Medical Devices: Increase innovation through multiphysics-CFD Design Exploration

Webinar su richiesta

Innovation through CFD and Design Exploration for medical devices

Dialysis Catheter
Dialysis Catheter

The rapidly increasing cost of clinical research has been a key obstacle to innovation in the development of new medical devices, which is bad news for patients, manufacturers, regulatory authorities and the sector as a whole. To a greater extent, simulation-based product development and virtual prototyping are being recognized by the FDA as valid tools to supplement experimental testing and clinical trials and accelerate regulatory approval. Initiatives like the ASME V&V 40, MDIC, or Avicenna, drive and guide these efforts and lobby for the increased usage of simulation for the support of benchtop and clinical trials in the medical device industry.

However, only deploying simulation in a “validation and verification” context is missing a large part of its potential value in the product development process. Using Simcenter STAR-CCM+ allows engineers to turn every simulation of a medical device into a design exploration study, in which results of multiphysics-CFD simulations automatically drive parametric changes in the design of a device.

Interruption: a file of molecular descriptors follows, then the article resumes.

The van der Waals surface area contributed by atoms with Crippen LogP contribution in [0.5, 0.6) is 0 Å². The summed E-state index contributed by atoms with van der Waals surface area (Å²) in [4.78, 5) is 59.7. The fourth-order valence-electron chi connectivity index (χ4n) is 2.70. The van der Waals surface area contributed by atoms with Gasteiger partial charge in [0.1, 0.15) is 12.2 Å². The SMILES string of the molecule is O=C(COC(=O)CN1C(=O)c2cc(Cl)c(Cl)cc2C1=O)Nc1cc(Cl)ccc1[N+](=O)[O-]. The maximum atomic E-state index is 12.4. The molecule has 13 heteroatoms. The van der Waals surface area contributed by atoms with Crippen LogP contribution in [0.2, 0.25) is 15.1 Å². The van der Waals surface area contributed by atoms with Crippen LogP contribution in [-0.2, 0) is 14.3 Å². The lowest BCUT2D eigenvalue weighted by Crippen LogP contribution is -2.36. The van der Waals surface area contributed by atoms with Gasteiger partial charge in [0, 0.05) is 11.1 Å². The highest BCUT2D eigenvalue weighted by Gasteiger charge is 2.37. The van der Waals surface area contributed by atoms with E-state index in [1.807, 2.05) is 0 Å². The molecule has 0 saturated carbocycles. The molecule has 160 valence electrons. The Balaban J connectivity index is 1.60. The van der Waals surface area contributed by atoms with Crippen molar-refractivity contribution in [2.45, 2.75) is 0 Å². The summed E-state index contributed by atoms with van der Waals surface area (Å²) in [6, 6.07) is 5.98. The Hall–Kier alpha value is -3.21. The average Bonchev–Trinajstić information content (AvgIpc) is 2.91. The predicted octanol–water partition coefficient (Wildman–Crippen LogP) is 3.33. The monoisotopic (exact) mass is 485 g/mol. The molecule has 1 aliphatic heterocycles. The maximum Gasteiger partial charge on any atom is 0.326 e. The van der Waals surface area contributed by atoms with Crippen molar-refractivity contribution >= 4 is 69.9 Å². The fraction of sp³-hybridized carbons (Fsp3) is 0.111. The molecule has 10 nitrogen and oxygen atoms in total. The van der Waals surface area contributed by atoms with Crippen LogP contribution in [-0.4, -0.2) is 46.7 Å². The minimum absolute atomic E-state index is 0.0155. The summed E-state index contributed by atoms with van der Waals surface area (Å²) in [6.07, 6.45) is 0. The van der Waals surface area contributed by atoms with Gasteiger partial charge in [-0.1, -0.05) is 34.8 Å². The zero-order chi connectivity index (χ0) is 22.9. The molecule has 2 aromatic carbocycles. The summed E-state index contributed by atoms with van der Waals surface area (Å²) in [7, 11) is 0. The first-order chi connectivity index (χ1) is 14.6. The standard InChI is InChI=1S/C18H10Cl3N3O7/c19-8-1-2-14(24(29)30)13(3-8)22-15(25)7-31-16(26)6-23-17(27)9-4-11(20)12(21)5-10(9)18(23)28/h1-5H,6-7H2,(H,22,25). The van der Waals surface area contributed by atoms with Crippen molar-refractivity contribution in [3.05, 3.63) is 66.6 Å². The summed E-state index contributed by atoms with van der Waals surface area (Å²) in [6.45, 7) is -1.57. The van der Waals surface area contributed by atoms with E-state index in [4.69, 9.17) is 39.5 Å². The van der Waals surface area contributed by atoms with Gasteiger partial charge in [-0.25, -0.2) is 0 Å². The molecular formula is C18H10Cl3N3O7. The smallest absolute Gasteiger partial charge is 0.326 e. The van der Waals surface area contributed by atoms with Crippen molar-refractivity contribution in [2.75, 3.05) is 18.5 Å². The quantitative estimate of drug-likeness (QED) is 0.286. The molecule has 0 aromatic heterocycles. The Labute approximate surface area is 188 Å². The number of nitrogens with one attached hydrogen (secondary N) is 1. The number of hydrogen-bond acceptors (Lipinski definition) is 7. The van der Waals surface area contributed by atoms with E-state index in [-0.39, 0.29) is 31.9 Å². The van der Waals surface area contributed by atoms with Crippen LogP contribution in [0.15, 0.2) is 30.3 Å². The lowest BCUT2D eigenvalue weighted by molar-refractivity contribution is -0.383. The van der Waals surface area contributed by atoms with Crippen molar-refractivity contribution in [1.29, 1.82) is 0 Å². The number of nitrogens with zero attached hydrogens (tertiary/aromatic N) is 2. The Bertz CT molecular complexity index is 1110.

Used in this manner, simulation enables medical device companies to perform investigations where experimentation does not exist, or is costly or unethical, reducing dependence on animal models and human data. While clinical trials can realistically capture data from a few hundred patients in a trial, design exploration studies allow engineers to automatically simulate thousands of design variations and a full range of usage scenarios. This increases confidence in the devices, increases innovation and reduces the cost of clinical trials.

This comprehensive webinar will quantify the benefits of deploying design exploration in the development of medical devices, through the example of a dialysis catheter simulation.


  • Thomas McIlwain: University of Washington, Neural Engineering
  • Aaron Godfrey: Siemens PLM Software